A new tax increment financing district will assist a proposed 115-unit multifamily development on the former youth baseball diamonds on Woodman Road.
The Janesville City Council approved TIF District 38 on Monday with a 6-0 vote. Council member Jim Farrell was absent.
The TIF district will include 33.75 acres along Milton Avenue between Mount Zion Avenue and Kennedy Road.
City staff crafted the TIF district around the proposed Diamond Ridge development, an apartment complex that is expected to house 115 units in six buildings, said Gale Price, economic development director.
The TIF district also will promote redevelopment of lots with commercial use potential on Milton Avenue, Price said.
The city will spend an estimated $3.6 million on TIF assistance for the Diamond Ridge project. The council will review a TIF agreement for the project at a future meeting.
Over the next 20 years, the city estimates it will spend $6.25 million on the TIF district to help with demolition costs for other sites, make streetscape improvements, pay administrative expenses and pay interest on long-term debt, according to a city presentation Monday.
The TIF district will generate an estimated $13.6 million in revenue over 20 years, according to the presentation.
The council postponed voting on rezoning the Diamond Ridge site from conservancy to general residential until its next meeting, allowing council members to digest information from Monday’s public hearing.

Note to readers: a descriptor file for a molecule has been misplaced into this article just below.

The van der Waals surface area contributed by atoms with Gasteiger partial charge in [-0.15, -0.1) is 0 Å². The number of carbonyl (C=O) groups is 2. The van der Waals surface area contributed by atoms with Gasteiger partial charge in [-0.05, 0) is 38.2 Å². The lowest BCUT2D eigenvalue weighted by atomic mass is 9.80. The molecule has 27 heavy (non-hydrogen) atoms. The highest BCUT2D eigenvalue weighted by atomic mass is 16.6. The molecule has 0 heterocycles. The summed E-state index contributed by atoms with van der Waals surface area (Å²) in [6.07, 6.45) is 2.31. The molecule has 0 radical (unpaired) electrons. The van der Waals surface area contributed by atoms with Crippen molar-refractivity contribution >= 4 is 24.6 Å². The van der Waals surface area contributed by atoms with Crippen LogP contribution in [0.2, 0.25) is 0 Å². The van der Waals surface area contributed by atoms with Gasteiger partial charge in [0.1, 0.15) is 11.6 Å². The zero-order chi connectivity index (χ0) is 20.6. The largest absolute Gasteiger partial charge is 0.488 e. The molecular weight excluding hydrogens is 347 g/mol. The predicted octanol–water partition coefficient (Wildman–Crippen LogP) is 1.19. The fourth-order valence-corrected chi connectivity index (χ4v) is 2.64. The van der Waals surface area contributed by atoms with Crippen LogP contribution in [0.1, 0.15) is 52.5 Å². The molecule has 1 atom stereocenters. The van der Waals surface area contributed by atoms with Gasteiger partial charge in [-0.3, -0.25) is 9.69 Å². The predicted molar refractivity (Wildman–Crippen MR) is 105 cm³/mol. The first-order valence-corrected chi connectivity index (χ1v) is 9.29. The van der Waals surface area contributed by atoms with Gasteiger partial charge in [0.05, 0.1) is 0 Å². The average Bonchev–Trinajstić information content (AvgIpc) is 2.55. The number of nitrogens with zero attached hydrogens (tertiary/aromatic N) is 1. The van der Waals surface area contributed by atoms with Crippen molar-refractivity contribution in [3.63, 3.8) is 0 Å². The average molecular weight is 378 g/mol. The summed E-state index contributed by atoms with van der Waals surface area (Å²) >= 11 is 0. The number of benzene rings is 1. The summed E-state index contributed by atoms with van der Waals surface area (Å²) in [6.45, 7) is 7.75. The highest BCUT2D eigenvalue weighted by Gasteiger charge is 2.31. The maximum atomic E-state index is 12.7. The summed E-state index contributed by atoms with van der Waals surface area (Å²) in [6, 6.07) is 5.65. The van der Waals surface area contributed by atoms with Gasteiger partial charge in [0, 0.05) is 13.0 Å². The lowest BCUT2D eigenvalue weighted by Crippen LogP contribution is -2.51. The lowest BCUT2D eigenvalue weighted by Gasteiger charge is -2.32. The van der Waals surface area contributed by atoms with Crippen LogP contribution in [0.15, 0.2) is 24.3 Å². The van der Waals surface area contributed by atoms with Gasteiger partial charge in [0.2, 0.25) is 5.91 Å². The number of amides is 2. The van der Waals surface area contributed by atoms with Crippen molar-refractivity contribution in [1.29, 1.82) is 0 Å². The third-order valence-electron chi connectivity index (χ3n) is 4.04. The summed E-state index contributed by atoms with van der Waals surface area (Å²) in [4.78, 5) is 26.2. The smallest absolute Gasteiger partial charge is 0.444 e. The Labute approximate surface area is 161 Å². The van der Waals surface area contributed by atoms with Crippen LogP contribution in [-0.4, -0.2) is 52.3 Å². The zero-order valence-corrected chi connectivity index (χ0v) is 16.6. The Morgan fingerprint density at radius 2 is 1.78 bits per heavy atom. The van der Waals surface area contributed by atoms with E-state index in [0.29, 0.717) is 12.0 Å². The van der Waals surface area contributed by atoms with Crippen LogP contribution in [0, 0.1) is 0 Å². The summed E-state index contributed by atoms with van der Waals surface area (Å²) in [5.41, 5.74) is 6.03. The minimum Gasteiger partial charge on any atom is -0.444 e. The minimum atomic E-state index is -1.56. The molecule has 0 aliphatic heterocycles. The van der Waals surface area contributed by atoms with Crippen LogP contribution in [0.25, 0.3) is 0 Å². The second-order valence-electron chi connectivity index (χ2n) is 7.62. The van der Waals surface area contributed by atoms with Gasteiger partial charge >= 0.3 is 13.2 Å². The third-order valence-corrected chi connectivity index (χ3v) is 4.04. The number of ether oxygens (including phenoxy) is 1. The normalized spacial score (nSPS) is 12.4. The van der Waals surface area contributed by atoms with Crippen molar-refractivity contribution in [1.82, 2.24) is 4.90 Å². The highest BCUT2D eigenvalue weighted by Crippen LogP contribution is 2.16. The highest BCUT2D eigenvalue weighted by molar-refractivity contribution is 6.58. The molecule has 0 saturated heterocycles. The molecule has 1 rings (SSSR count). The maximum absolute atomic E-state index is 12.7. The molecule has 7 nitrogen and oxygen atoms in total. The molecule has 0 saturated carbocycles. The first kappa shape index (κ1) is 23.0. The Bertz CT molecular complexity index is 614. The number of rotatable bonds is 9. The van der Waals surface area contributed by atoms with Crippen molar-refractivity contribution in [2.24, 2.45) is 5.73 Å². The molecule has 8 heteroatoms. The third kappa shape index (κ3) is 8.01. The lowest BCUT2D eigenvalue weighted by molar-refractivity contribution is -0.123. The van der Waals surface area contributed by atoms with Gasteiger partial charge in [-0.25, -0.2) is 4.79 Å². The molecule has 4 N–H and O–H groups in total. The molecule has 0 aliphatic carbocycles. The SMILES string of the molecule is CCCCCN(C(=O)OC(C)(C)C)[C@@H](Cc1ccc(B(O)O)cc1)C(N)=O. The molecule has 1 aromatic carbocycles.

Resident Ty Bollerud and Scott Kwiecinski of Horizon Development, the development company chosen for the project, were the only two people who spoke during the hearing.
Bollerud expressed concerns that the apartment complex would be a gated community and should be subject to stricter scrutiny.
Kwiecinski confirmed the complex will not be a gated community.
Residents Michael Funk and David Harrison called city staff with questions and comments about rezoning prior to the meeting. Funk had questions and did not express support or opposition, according to a city memo.
Harrison said he opposed the project because he feared neighborhood property values would fall. He also was concerned Foster Avenue would be connected to the site, that traffic would increase and that he would have to install a sidewalk in front of his home, according to the memo.
City staff members told Harrison that Foster Avenue will not connect to the development site and that a public sidewalk is not planned along his Foster Avenue property, according to the memo.